The opinion of the court was delivered by: United States District Judge Elaine E. Bucklo
MEMORANDUM OPINION AND ORDER
Third-party defendant American Motorists Insurance Company ("AMICO") has moved to dismiss count III of the third-party complaint ("the complaint") pursuant to FED. R. CIV. P. 12(b)(1) & (6). For the following reasons, the motion is denied.
This is a declaratory judgment action arising out of a scaffold collapse at the John Hancock Center in Chicago on March 9, 2002. Plaintiff United States Fidelity and Guaranty Company filed the underlying complaint against defendants Shorenstein Realty Services, LP, Shorenstein Management, Inc., Shorenstein Company, LLC (collectively "Shorenstein"), SRI Michigan Avenue Venture, LLC, SRI Michigan Ave Management, Inc., National Union Fire Insurance Company of Pittsburgh, PA ("National Union"), and 175 East Delaware Place Homeowners Association ("the Homeowners Association"). Plaintiff seeks a declaration that it does not have a duty to defend or indemnify defendants, under a commercial general liability insurance policy issued to a non-party, for various suits filed as a result of the scaffold collapse ("the underlying suits"). With the exception of the Homeowners Association, the defendants have filed counterclaims against the plaintiff and are third-party plaintiffs against AMICO. National Union is alleged to be Shorenstein's excess carrier and AMICO is alleged to be an insurer of one of Shorenstein's sub-contractors.
National Union seeks a declaratory judgment declaring it is entitled to equitable subrogration against AMICO. Counts I and II of the complaint allege that AMICO breached its duty to defend Shorenstein in the underlying cases and that, based on Shorestein's targeted tender, National Union's policy was in excess of AMICO's primary and excess policies and that as a result of AMICO's failure to indemnify Shorenstein, National Union paid indemnity that AMICO owed to Shorenstein. National Union seeks a declaration of rights and seeks recovery of $6 million - the full policy limits of the AMICO primary and excess policies. In Count III, Shorenstein seeks recovery for AMICO's alleged bad faith and a declaration that AMICO's alleged actions constituted an unreasonable delay in settling the claim and that it is entitled to reasonable attorneys' fees and other costs under section 155 of the Illinois Insurance Code, codified as 215 ILCS 5/155 ("section 155").
In assessing a motion to dismiss under Fed. R. Civ. P. 12(b)(1) and 12(b)(6), I must accept all well-pleaded facts in the complaint as true. Moranski v. General Motors Corp., 433 F.3d 537, 539 (7th Cir. 2005); Patel v. City of Chicago, 383 F.3d 569, 572 (7th Cir. 2004). I must view the allegations in the light most favorable to plaintiff. Id. However, "[f]actual allegations must be enough to raise a right to relief above the speculative level." Bell Atl. Corp. v. Twombly, 127 S.Ct. 1955, 1965 (2007); E.E.O.C. v. Concentra Health Servs., Inc., 496 F.3d 773, 776-77 (7th Cir. 2007).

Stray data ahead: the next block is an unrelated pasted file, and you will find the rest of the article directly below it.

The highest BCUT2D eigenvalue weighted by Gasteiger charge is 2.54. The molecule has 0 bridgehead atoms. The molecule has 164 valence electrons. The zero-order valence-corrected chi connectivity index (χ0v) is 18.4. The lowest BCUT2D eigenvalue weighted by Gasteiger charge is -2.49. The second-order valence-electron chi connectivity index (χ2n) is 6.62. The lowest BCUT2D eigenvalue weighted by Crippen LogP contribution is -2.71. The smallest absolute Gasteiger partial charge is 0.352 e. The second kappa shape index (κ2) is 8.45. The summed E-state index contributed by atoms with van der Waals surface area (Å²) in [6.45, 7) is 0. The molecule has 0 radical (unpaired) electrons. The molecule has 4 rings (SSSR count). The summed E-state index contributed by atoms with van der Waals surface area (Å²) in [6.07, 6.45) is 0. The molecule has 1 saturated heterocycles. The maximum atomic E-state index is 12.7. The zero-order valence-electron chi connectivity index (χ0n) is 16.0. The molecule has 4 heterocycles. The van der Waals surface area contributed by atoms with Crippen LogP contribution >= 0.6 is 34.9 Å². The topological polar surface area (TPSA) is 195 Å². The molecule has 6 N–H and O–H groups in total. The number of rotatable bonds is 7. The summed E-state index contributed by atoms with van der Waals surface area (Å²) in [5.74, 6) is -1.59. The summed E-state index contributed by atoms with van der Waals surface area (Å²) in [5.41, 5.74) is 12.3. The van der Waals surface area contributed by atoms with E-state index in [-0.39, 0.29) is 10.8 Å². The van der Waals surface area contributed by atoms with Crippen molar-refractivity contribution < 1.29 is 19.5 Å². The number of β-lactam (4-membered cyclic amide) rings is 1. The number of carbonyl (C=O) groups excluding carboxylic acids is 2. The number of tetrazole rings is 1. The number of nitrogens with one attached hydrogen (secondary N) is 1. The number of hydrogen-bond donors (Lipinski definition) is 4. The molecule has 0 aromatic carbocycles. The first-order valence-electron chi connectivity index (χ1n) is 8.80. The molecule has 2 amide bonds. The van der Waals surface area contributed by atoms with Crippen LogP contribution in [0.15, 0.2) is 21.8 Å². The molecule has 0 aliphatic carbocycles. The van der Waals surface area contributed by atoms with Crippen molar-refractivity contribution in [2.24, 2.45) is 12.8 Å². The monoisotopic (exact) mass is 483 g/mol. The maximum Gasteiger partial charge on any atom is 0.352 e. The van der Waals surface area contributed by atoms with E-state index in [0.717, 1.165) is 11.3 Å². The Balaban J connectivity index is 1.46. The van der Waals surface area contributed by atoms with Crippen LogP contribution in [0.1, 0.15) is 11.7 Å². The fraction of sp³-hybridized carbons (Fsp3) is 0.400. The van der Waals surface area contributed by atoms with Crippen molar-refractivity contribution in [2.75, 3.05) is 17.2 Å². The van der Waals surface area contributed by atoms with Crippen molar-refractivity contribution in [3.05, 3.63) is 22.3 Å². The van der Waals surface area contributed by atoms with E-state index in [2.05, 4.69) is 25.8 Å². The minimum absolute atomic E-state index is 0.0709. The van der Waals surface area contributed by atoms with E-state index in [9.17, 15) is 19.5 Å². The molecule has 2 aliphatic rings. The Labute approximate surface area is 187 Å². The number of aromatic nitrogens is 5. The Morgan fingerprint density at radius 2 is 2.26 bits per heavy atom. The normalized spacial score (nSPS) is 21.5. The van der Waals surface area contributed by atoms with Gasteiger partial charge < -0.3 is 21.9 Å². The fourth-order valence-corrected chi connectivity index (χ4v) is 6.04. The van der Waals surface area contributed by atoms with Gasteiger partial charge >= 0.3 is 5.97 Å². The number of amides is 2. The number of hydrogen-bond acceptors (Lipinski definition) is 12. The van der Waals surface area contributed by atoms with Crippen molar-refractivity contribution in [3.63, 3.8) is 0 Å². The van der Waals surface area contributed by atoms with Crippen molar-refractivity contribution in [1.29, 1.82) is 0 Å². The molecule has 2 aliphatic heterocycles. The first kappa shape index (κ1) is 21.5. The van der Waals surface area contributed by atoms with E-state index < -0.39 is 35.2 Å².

AMICO first moves to dismiss count III on the ground that Shorenstein cannot meet the amount in controversy requirement in order to establish jurisdiction. Shorenstein does not dispute that it does not allege over $75,000 in damages, but argues that I may exercise supplemental jurisdiction over its claim. Section 1367 provides that a court may exercise supplemental jurisdiction "over all other claims that are so related to claims in the action within [the court's] original jurisdiction that they form part of the same case or controversy under Article III of the United States Constitution." 28 U.S.C. § 1367. Two claims are part of the same case or controversy if they "'derive from a common nucleus of operative facts. A loose factual connection between the claims is generally sufficient.'" Baer v. First Options of Chicago, Inc., 72 F.3d 1294, 1299 (7th Cir. 1995) (quoting Ammerman v. Sween, 54 F.3d 423, 424 (7th Cir. 1995)).
I agree with Shorenstein that count III derives from a common nucleus of operative facts and will exercise supplemental jurisdiction. Although AMICO was not a party to the insurance contract issued by the underlying plaintiff, its duties to Shorenstein in relation to the underlying suits provide more than a "loose factual connection between the claims." Id. In the absence of a decision concerning whether AMICO breached any of its alleged duties, Shorenstein's claim for attorneys' fees and costs could not be resolved. See, e.g., Yamada Corp v. Yasuda Fire and Marine Ins. Co., Ltd., 305 Ill. App. 3d 362, 369, 712 N.E.2d 926, 931 (Ill. App. Ct. 1999) ("without a duty to defend, there can be no . . . violation of . . . section 155 of the Illinois Insurance Code."). The interests of judicial economy are best served by the exercise of supplemental jurisdiction over the claim in count III and the motion to dismiss pursuant to Rule 12(b)(1) is denied.
AMICO also moves to dismiss count III on the ground that it fails to state a claim upon which relief can be granted. Shorenstein seeks damages under section 155, which provides:
In any action by or against a company wherein there is in issue the liability of a company on a policy or policies of insurance or the amount of the loss payable thereunder, or for an unreasonable delay in settling a claim, and it appears to the court that such action or delay is vexatious and unreasonable, the court may allow as part of the taxable costs in the action reasonable attorney fees, other costs, plus an amount not to exceed any one of the following amounts:
(a) 60% of the amount which the court or jury finds such party is entitled to recover against the ...